Three Steps to Helping Kids Love Giving

When I was growing up, my siblings and I worked hard in November and December to earn money for Christmas presents. You see, along with the joy of receiving, my parents really wanted us to fully experience the joy of GIVING at Christmastime. So from the time we were very young, we worked, earned money and purchased all our own Christmas gifts. And some of my favorite holiday memories are centered on the gifts I was able to give to family members and the thoughtful gifts I received from siblings.

Here we are giving our gifts on Christmas Eve (I’m on the far left)

I’ll never forget one year when my sister gave me a very unexpected and generous gift. Whenever we were shopping with my mom, I’d been loudly admiring a little wind-up doll that played a beautiful song. I’d already requested something different from Santa. I knew my parents would only be buying me clothes. So I figured it was worth letting my siblings know about my interest in the doll, even though it cost $20 which was way out of the range of what my siblings could afford. I was so surprised and delighted to find that doll in the lovingly-wrapped box my sister handed me on Christmas! But I think that she might have been even more delighted than me when she saw how happy I was.

With our own children, my husband and I have carried on this tradition. As a mom, some of my all-time favorite moments have happened as I’ve watched my children’s excitement as they’ve carefully picked out gifts for their siblings, barricaded themselves into a secret spot to wrap those gifts, and then watched with great anticipation as their gifts were opened and appreciated.


There’s some serious rivalry between these two so the proud and appreciative and loving looks on their faces as they exchanged thoughtful gifts on Christmas were especially beautiful

Here are some simple steps to help you set you give your kids the gift of giving this holiday season:

1. Work with your children to figure out a Christmas present budget. You may want to look online or check out what’s available at stores to help them get a sense of what types of gifts would be available in different price ranges. Setting a Christmas budget and shopping around for the best prices on gifts is a great and simple step towards teaching our kids real-life economic principles. Of course the budget needs to be somewhat flexible. I’ve loved seeing my children occasionally dip into the funds they were saving for something for themselves or team up with another sibling to buy a perfect gift that costs more than they’d planned to spend.

When my children were younger, I found that it worked best to have them simply work towards a dollar per family member and buy their gifts at the dollar store where everything is conveniently the same price.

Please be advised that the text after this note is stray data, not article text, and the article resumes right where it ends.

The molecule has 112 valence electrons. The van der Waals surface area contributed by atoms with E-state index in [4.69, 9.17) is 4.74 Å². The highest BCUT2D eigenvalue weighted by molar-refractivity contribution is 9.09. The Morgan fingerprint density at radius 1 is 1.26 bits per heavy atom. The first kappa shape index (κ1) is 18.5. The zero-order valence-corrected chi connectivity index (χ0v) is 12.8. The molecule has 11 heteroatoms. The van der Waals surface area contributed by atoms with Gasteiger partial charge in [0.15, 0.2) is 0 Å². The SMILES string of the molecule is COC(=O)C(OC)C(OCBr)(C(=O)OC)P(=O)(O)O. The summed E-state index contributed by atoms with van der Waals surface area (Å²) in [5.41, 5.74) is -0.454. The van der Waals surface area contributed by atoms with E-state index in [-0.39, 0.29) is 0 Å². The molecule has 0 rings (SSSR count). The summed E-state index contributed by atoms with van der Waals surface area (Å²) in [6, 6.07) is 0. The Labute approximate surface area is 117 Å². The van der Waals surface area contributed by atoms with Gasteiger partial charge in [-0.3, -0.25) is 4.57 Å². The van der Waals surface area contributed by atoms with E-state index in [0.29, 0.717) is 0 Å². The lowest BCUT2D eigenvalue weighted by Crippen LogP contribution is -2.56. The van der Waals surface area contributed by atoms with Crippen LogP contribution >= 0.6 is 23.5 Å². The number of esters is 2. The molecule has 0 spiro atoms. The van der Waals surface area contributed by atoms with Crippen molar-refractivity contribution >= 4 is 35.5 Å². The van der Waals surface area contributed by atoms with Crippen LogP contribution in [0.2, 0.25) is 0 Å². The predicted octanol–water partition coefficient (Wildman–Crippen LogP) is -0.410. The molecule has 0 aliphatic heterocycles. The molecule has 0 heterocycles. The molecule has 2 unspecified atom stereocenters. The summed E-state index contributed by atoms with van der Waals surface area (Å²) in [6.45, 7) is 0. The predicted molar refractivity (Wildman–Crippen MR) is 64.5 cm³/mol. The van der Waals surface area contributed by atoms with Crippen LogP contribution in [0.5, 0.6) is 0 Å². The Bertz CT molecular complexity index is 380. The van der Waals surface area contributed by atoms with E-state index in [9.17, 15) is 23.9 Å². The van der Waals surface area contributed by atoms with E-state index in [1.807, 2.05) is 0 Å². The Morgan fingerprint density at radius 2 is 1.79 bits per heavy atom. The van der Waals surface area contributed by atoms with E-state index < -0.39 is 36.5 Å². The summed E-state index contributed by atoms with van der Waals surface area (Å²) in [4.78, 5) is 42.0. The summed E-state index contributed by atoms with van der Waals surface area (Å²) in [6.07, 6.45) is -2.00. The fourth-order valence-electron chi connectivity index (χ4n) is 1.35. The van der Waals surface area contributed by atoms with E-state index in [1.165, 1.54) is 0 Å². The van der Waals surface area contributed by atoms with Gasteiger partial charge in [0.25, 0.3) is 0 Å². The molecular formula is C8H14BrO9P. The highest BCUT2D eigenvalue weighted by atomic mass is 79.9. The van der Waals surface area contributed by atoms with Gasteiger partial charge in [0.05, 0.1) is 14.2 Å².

2. Set up a way for your children to earn their Christmas budget. If you already have a money/economic system in your home, great, use that (and maybe add in some extra opportunities to do extra work and make extra money). If you don’t already have a working system, now’s a great time to get your kids going on working, earning and saving and our new Work and Money Program will offer you everything you need to get that rolling. For younger children, you can make a simple chart with a square for every $.25 or $.50 they’ll need to get up to the overall amount they plan to earn and create a list of “money jobs” they can do around the house to check off each square on their chart (Watch this video to see my twins explain how they learn money toward specific things using a chart: Learning About Earning).

3. Set aside a special time on Christmas or even Christmas Eve for the kids to give out their gifts. This way, your children’s thoughtful gifts will not be overshadowed by grander ones. After all the hoopla of stockings and Santa gifts on Christmas morning, we eat a special Christmas breakfast and then spend an hour or two having each child give out their gifts, one at a time. We make a big deal of every gift and ensure that every giver gets a great hug and thank you from the receiver plus praise from us for their thoughtfulness.

We wish you all the best as you strive to give your kids the gift of giving this holiday season!

QUESTION: Do your kids give gifts during the holidays? Do they budget, use their own earned money, and/or pick out the gifts they’d like to give? What works in your family?

CHALLENGE: Come up with a way to give your kids more “ownership” when it comes to earning, picking out and giving gifts this holiday season.

This post is sponsored by:

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  1. Merry says

    These are great ideas! I have always felt like I wasn’t very good at giving gifts. I think that if I had tried to develop these skills when I was younger, it would be easier to appreciate giving gifts and I would feel more confident about doing it. I am definitely going to try to use some of these ideas with my own kids.

  2. says

    Our children do give gifts during the Jewish holidays that we celebrate. They are still young, so have just started using their own earned money. Sometimes we will match dollar for dollar what they spend, to help them buy something. We go shopping together (either in person or online) as this truly gets them into the spirit and joy of giving.

    I am going to be writing an ebook about “giving” so your insights have been helpful and helping me form some additional thoughts about the subject. Thank you for your excellent post!

  3. Beth says

    Thanks for reposting this article! This is something I have been wondering how to teach my kids, so I appreciate the ideas.

  4. Laura says

    My son bought a book for his sister with his allowance last year and was thrilled. I liked your idea of giving the gifts at a special time so they aren’t overshadowed by other gifts.

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